For many of you, student loans were a necessary evil that have remained a thorn in your side for many years. Even if you file for bankruptcy, that thorn won’t go away—but that might change in the future. In 2005, lawmakers made it very difficult to discharge student loans in bankruptcy unless one was experiencing undue hardship. However, the goal of the proposed Private Student Loan Bankruptcy Fairness Act of 2010 is to reverse part of this law by allowing private student loans to be discharged. This is because private student loans don’t have as many repayment options as federal loans.
While I am not a fan of bankruptcy, and believe it should only be used as a last resort, I do believe that those who are in significant financial trouble should be able to discharge all of their student loans if they choose to file. I’m currently making payments for both my undergraduate and graduate education. If I ever got into a situation where I needed to file for bankruptcy, I’m sure there’s no way I’d be able to keep making those payments. It’s just not realistic. I believe that private student loans, as well as federal loans, should be discharged during bankruptcy. They should both be treated like other consumer loans.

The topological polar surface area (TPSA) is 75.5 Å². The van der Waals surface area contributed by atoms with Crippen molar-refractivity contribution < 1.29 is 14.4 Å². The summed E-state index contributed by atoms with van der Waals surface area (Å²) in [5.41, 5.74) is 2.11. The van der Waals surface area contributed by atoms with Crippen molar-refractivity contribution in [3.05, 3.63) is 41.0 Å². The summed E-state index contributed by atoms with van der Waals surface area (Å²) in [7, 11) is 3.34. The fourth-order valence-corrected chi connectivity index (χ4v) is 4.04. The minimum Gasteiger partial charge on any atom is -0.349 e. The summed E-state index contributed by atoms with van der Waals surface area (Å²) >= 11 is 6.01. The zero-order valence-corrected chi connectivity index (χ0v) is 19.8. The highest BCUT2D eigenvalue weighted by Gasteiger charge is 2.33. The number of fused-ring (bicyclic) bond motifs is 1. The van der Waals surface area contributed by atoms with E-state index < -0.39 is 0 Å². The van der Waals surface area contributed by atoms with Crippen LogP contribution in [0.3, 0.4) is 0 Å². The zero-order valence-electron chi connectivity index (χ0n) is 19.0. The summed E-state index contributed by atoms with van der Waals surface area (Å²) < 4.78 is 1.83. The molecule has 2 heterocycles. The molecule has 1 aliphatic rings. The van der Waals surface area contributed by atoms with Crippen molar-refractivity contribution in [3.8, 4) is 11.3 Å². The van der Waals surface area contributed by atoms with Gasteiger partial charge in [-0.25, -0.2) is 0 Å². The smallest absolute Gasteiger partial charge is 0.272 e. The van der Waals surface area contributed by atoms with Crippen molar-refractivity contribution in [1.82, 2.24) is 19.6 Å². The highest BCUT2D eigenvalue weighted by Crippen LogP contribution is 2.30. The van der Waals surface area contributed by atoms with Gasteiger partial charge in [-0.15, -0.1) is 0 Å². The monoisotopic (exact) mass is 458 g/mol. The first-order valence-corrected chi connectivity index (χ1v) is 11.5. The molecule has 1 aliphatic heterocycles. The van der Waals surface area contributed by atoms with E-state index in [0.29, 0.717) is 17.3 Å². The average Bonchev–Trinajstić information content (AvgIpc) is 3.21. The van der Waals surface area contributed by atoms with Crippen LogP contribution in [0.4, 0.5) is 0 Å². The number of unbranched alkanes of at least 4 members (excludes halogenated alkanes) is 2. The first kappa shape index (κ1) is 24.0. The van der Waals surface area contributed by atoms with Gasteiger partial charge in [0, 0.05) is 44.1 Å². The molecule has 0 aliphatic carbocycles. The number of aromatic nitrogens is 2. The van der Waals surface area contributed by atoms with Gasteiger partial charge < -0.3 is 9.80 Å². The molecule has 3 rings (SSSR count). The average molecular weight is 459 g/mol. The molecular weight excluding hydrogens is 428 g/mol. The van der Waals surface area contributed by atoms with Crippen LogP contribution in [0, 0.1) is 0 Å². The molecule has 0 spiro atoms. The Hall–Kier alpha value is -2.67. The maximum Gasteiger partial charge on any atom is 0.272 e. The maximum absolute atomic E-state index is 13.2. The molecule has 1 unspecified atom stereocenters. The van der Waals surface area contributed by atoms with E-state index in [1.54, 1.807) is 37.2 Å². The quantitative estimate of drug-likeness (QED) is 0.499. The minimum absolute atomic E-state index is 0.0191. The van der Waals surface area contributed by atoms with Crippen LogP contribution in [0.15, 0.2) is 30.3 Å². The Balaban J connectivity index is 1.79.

Student loans enable those who could otherwise not afford to the chance to obtain an education and contribute to society. Student loans are often referred to as “good debt,” but in most cases this debt cannot be discharged during bankruptcy, while reckless credit card spending is forgiven. In all “fairness,” that just doesn’t make sense to me.
What’s your opinion on the Private Student Loan Bankruptcy Fairness Act of 2010? Leave your comments below.
Sheiresa Ngo is the multimedia content producer for consumer affairs at Black Enterprise.